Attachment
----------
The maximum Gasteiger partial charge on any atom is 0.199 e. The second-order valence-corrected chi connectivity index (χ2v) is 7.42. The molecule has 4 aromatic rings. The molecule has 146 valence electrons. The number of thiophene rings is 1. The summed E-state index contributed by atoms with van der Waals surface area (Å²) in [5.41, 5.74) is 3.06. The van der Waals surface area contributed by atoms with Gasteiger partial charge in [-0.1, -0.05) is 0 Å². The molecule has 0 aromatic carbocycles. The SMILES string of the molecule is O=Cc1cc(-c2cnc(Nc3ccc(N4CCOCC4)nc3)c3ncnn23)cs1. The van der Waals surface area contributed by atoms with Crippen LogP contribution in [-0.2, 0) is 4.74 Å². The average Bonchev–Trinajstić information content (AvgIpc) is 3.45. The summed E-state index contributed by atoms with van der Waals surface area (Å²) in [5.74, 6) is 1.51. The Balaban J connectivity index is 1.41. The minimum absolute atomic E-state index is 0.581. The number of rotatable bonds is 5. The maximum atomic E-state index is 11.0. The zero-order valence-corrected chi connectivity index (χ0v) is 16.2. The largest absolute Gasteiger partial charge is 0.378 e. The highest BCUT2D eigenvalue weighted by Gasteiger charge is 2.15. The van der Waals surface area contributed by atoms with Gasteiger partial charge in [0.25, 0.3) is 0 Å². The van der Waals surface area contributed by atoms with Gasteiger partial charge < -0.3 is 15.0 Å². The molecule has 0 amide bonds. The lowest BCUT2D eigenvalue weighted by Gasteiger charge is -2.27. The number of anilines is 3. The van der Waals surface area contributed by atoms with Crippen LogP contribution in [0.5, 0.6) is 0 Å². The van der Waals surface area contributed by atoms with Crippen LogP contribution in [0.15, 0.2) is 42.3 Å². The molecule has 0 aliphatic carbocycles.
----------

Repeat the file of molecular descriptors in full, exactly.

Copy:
The maximum Gasteiger partial charge on any atom is 0.199 e. The second-order valence-corrected chi connectivity index (χ2v) is 7.42. The molecule has 4 aromatic rings. The molecule has 146 valence electrons. The number of thiophene rings is 1. The summed E-state index contributed by atoms with van der Waals surface area (Å²) in [5.41, 5.74) is 3.06. The van der Waals surface area contributed by atoms with Gasteiger partial charge in [-0.1, -0.05) is 0 Å². The molecule has 0 aromatic carbocycles. The SMILES string of the molecule is O=Cc1cc(-c2cnc(Nc3ccc(N4CCOCC4)nc3)c3ncnn23)cs1. The van der Waals surface area contributed by atoms with Crippen LogP contribution in [-0.2, 0) is 4.74 Å². The average Bonchev–Trinajstić information content (AvgIpc) is 3.45. The summed E-state index contributed by atoms with van der Waals surface area (Å²) in [5.74, 6) is 1.51. The Balaban J connectivity index is 1.41. The minimum absolute atomic E-state index is 0.581. The number of rotatable bonds is 5. The maximum atomic E-state index is 11.0. The zero-order valence-corrected chi connectivity index (χ0v) is 16.2. The largest absolute Gasteiger partial charge is 0.378 e. The highest BCUT2D eigenvalue weighted by Gasteiger charge is 2.15. The van der Waals surface area contributed by atoms with Gasteiger partial charge in [0.25, 0.3) is 0 Å². The van der Waals surface area contributed by atoms with Gasteiger partial charge < -0.3 is 15.0 Å². The molecule has 0 amide bonds. The lowest BCUT2D eigenvalue weighted by Gasteiger charge is -2.27. The number of anilines is 3. The van der Waals surface area contributed by atoms with Crippen LogP contribution in [0.5, 0.6) is 0 Å². The van der Waals surface area contributed by atoms with Crippen LogP contribution in [0.15, 0.2) is 42.3 Å². The molecule has 0 aliphatic carbocycles.